Leveraging Twitter

First off, I want to welcome everyone back to DIY Ivory Tower. You might have noticed that the blog went on a brief hiatus during the late fall. My dissertation and the job market kept me quite busy during the past few months. Now that I’ve got another chapter drafted and a large pile of letters off to search committees, I have time once again to devote to DiYiT. Now on to the post…

Twitter LogosReturning home from the annual American Historical Association conference a few weeks ago, I found that one of my most important post-conference chores was the addition of dozens of scholars, editors, archivists, and librarians to my Twitter feed. During the conference I used Twitter extensively and for a variety of different purposes. And I wasn’t alone. All tolled, Twitter users sent over 4,200 messages about the AHA meeting to the public micro-blogging service during the conference. And since then another 500 or so tweets have rolled in as conversations begun during the conference have continued on Twitter. Given the value of all that tweeting, I thought it might be a good idea to put together a post describing the basic uses of Twitter by academics.

If you are completely unfamiliar with Twitter, I suggest that you check out this PDF describing the basics of Twitter put together by the Public Policy Group of the London School of Economics and Political Science. If you are familiar enough with the service to understand terminology like “tweeting” and “following,” then we can get right down to business.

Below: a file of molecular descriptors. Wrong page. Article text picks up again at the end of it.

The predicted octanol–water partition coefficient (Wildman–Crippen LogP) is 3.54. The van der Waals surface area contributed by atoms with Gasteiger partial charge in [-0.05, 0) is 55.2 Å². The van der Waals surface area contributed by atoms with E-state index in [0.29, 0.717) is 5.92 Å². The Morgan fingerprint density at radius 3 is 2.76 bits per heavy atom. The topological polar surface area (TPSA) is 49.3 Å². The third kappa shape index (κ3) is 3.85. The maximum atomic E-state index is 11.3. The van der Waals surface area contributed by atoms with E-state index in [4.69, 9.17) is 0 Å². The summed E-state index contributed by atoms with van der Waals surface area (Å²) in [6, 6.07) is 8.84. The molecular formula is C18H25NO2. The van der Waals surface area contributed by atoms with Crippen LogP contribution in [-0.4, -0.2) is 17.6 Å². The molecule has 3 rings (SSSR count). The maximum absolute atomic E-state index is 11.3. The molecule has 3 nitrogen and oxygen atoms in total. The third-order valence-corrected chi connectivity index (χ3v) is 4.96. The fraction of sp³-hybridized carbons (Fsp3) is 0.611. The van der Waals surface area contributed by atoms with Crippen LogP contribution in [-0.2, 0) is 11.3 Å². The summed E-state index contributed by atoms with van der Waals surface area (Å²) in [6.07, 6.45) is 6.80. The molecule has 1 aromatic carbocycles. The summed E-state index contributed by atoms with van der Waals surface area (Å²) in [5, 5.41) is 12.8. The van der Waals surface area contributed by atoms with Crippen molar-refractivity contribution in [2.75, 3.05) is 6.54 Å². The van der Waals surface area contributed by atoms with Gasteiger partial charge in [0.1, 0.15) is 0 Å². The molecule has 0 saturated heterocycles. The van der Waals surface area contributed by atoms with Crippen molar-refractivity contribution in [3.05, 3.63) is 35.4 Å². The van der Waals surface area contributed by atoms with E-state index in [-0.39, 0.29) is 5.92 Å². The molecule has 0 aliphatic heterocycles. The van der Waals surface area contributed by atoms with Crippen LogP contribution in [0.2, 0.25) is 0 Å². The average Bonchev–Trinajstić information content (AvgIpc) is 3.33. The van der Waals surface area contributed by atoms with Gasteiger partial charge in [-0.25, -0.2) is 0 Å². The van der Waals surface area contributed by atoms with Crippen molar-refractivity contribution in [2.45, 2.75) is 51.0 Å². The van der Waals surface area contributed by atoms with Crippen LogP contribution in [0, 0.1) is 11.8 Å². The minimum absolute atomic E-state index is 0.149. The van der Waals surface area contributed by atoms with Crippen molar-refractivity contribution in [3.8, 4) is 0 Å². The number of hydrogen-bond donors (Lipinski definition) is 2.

Being a Follower

Taking advantage of Twitter professionally doesn’t require that you ever send a message to the service. With or without a Twitter account, you can easily search the service for information of interest to you. Opening a free account, however, allows you to get quite a bit more organized. With a Twitter account you can select users to follow so that your feed of posts contains updates from those people. By looking to see who they follow and whose posts they re-tweet, you can find even more people for your list. Before long, you will have a useful and informative Twitter feed on your hands.

Another option for keeping tabs on particular fields is to follow hashtags. Twitter users deploy phrases prefixed by the hash symbol (#) to identify posts having to do with a given subject. Such tags allow everyone to participate in discussions about a topic without having to find and follow one another. Hashtags I follow include #HigherEd, #twitterstorians, and  #urbanhistory. Searching Twitter for these tags shows all of the tweets that included the hashtag in question. Using desktop or smartphone software called a Twitter client, you can save the hashtags you wish to follow and easily manage them, usually as distinct columns of Twitter updates for each item. I use Tweetdeck on my PC and Ubersocial on my phone to keep tabs on Twitter activity.

My Twitter Stream via Tweetdeck

My Twitter Stream via Tweetdeck

One final way to follow along with Twitter is to take advantage of lists of users that others have put together. Such lists are usually done thematically. For example, Dan Cohen, the director of the Center for History and New Media at George Mason University, curates a list of Twitter users involved with the Digital Humanities. By adding Dan’s DH list to my Twitter client, I can easily keep tabs on that field.